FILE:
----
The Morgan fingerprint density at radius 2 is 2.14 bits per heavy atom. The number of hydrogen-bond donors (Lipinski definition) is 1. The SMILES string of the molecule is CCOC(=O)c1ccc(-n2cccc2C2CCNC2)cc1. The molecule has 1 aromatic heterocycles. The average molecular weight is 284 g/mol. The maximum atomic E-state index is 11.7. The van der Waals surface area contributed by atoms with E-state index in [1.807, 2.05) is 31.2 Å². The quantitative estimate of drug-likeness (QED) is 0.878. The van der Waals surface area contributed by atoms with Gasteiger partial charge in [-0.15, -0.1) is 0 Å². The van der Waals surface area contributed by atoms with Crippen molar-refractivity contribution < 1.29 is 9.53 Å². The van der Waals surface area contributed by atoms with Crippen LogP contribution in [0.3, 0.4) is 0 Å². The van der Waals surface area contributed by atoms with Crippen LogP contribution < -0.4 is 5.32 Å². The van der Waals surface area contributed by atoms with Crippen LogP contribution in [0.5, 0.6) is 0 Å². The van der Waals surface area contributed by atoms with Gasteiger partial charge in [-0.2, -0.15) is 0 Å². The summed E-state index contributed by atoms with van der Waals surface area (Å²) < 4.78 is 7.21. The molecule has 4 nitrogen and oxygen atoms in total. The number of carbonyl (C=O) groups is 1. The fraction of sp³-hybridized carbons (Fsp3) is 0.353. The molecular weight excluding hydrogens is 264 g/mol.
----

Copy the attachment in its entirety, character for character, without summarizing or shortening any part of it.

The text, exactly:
The Morgan fingerprint density at radius 2 is 2.14 bits per heavy atom. The number of hydrogen-bond donors (Lipinski definition) is 1. The SMILES string of the molecule is CCOC(=O)c1ccc(-n2cccc2C2CCNC2)cc1. The molecule has 1 aromatic heterocycles. The average molecular weight is 284 g/mol. The maximum atomic E-state index is 11.7. The van der Waals surface area contributed by atoms with E-state index in [1.807, 2.05) is 31.2 Å². The quantitative estimate of drug-likeness (QED) is 0.878. The van der Waals surface area contributed by atoms with Gasteiger partial charge in [-0.15, -0.1) is 0 Å². The van der Waals surface area contributed by atoms with Crippen molar-refractivity contribution < 1.29 is 9.53 Å². The van der Waals surface area contributed by atoms with Crippen LogP contribution in [0.3, 0.4) is 0 Å². The van der Waals surface area contributed by atoms with Crippen LogP contribution < -0.4 is 5.32 Å². The van der Waals surface area contributed by atoms with Crippen LogP contribution in [0.5, 0.6) is 0 Å². The van der Waals surface area contributed by atoms with Gasteiger partial charge in [-0.2, -0.15) is 0 Å². The summed E-state index contributed by atoms with van der Waals surface area (Å²) < 4.78 is 7.21. The molecule has 4 nitrogen and oxygen atoms in total. The number of carbonyl (C=O) groups is 1. The fraction of sp³-hybridized carbons (Fsp3) is 0.353. The molecular weight excluding hydrogens is 264 g/mol.